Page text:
I love the intellectual life in L’viv.
I recently went to a coffee shop to hear L’viv author, historian, and university professor Iaroslav Hrytsak discuss a new collection of Kolakowski. I read a translation of one of Kolakowski’s essays which was discussed at the coffee shop. Here are some notes:
My Correct Views on Everything is a correspondence by Polish philosopher Leszek Kołakowski.
Wikipedia: “He came to believe that the totalitarian cruelty of Stalinism was not an aberration, but instead a logical end product of Marxism, whose genealogy he examined in his monumental Main Currents of Marxism, his major work published in 1976-1978.”
1) Kolakowski has a wonderful sense of humor, and offers a devastating demonstration of the hypocrisy and stupidity of Marxists using empirical evidence. I enjoyed reading it, though I feel like I missed a lot without first knowing Mr. Thomspon’s essays. This essay is 1/2 of a conversation.
2) If you want a deep philosophical analysis, start with the fact that Kolakowski is an empiricist. There is an ancient debate among philosophers over where knowledge comes from. Empiricism vs Rationalism. For the lay person, this is a boring debate, but it has huge implications, especially in the field of economics.
Some background on the debate:
Hoppe spends the first 30-minutes of this lecture making the case for rationalism in economics and discussing the history of the debate. If you watch this video, know that “Positivists” are Empiricists. https://www.youtube.com/watch?v=hiXcO3pcR8I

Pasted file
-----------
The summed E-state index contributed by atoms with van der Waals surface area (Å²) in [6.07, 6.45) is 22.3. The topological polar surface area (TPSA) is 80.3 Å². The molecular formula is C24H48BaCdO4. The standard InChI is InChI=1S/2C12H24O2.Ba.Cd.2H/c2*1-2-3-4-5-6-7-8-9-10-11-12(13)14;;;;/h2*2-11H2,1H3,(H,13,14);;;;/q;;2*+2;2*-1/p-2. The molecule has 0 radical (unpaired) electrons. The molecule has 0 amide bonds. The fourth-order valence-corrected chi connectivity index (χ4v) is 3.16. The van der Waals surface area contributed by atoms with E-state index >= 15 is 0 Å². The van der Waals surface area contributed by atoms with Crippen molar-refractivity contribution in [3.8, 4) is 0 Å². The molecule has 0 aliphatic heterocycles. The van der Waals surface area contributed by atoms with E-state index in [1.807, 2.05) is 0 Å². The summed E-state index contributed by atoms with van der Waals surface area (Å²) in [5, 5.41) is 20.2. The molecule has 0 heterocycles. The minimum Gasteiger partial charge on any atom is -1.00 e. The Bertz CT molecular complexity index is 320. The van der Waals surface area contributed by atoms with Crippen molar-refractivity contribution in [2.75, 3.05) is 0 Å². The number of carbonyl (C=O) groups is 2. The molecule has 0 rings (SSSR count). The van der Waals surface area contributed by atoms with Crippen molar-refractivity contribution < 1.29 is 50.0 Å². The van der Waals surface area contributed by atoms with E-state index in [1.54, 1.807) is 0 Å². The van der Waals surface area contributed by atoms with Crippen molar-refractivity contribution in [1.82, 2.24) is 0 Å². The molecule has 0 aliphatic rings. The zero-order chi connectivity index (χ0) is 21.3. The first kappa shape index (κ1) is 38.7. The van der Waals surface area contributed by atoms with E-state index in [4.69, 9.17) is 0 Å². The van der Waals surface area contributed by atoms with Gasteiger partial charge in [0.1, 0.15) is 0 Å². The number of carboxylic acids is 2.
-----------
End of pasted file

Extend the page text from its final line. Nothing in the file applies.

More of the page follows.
Here’s an essay about Hoppe’s essay about Rationalism: http://www.stephankinsella.com/2011/06/hoppe-on-falsificationism-empiricism-and-apriorism-and-protophysics/
The first (and most difficult) part of Mises’ most famous book, Human Action, establishes the argument that economics is a rational science, not an empirical one. Here’s a free copy of the gigantic book: http://mises.org/document/3250
Here’s the simplest way to make the argument that I can think of: Humans learn. Therefore, every human event is unique and un-repeatable. Therefore, the study of human action is unsuitable for empiricism.
Okay, back to Kolakowski.